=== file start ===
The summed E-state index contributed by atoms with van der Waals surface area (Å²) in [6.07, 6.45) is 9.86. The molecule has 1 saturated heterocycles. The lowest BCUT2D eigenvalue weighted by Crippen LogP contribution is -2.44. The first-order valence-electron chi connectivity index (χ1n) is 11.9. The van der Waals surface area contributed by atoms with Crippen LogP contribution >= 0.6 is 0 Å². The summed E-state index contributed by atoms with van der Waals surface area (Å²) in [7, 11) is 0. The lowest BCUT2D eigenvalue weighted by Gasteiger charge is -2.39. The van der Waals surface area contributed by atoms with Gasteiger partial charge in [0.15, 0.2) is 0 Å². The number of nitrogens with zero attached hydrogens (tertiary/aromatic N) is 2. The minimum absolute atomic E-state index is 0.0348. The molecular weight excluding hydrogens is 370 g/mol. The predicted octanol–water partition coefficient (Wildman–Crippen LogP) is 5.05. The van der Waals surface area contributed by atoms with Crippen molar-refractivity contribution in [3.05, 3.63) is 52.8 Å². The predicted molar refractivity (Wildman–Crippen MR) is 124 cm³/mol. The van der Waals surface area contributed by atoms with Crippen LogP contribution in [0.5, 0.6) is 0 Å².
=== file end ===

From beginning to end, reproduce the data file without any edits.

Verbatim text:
The summed E-state index contributed by atoms with van der Waals surface area (Å²) in [6.07, 6.45) is 9.86. The molecule has 1 saturated heterocycles. The lowest BCUT2D eigenvalue weighted by Crippen LogP contribution is -2.44. The first-order valence-electron chi connectivity index (χ1n) is 11.9. The van der Waals surface area contributed by atoms with Crippen LogP contribution >= 0.6 is 0 Å². The summed E-state index contributed by atoms with van der Waals surface area (Å²) in [7, 11) is 0. The lowest BCUT2D eigenvalue weighted by Gasteiger charge is -2.39. The van der Waals surface area contributed by atoms with Gasteiger partial charge in [0.15, 0.2) is 0 Å². The number of nitrogens with zero attached hydrogens (tertiary/aromatic N) is 2. The minimum absolute atomic E-state index is 0.0348. The molecular weight excluding hydrogens is 370 g/mol. The predicted octanol–water partition coefficient (Wildman–Crippen LogP) is 5.05. The van der Waals surface area contributed by atoms with Crippen molar-refractivity contribution in [3.05, 3.63) is 52.8 Å². The predicted molar refractivity (Wildman–Crippen MR) is 124 cm³/mol. The van der Waals surface area contributed by atoms with Crippen LogP contribution in [0.5, 0.6) is 0 Å².